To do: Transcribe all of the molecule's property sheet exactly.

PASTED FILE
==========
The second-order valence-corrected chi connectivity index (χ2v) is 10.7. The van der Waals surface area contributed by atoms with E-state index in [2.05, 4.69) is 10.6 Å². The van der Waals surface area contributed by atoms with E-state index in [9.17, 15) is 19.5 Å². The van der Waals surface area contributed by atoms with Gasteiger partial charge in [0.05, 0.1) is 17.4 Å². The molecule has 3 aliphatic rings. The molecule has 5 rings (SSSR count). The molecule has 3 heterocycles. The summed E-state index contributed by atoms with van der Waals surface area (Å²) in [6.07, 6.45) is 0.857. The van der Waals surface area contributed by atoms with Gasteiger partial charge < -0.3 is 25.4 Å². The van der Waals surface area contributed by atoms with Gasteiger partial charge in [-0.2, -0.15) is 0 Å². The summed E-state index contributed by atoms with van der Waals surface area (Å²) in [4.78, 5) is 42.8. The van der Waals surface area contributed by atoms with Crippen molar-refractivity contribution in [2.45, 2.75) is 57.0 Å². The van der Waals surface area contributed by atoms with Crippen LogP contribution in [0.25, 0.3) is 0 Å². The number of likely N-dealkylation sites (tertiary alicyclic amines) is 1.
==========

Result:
The second-order valence-corrected chi connectivity index (χ2v) is 10.7. The van der Waals surface area contributed by atoms with E-state index in [2.05, 4.69) is 10.6 Å². The van der Waals surface area contributed by atoms with E-state index in [9.17, 15) is 19.5 Å². The van der Waals surface area contributed by atoms with Gasteiger partial charge in [0.05, 0.1) is 17.4 Å². The molecule has 3 aliphatic rings. The molecule has 5 rings (SSSR count). The molecule has 3 heterocycles. The summed E-state index contributed by atoms with van der Waals surface area (Å²) in [6.07, 6.45) is 0.857. The van der Waals surface area contributed by atoms with Gasteiger partial charge < -0.3 is 25.4 Å². The van der Waals surface area contributed by atoms with Gasteiger partial charge in [-0.2, -0.15) is 0 Å². The summed E-state index contributed by atoms with van der Waals surface area (Å²) in [4.78, 5) is 42.8. The van der Waals surface area contributed by atoms with Crippen molar-refractivity contribution in [2.45, 2.75) is 57.0 Å². The van der Waals surface area contributed by atoms with Crippen LogP contribution in [0.25, 0.3) is 0 Å². The number of likely N-dealkylation sites (tertiary alicyclic amines) is 1.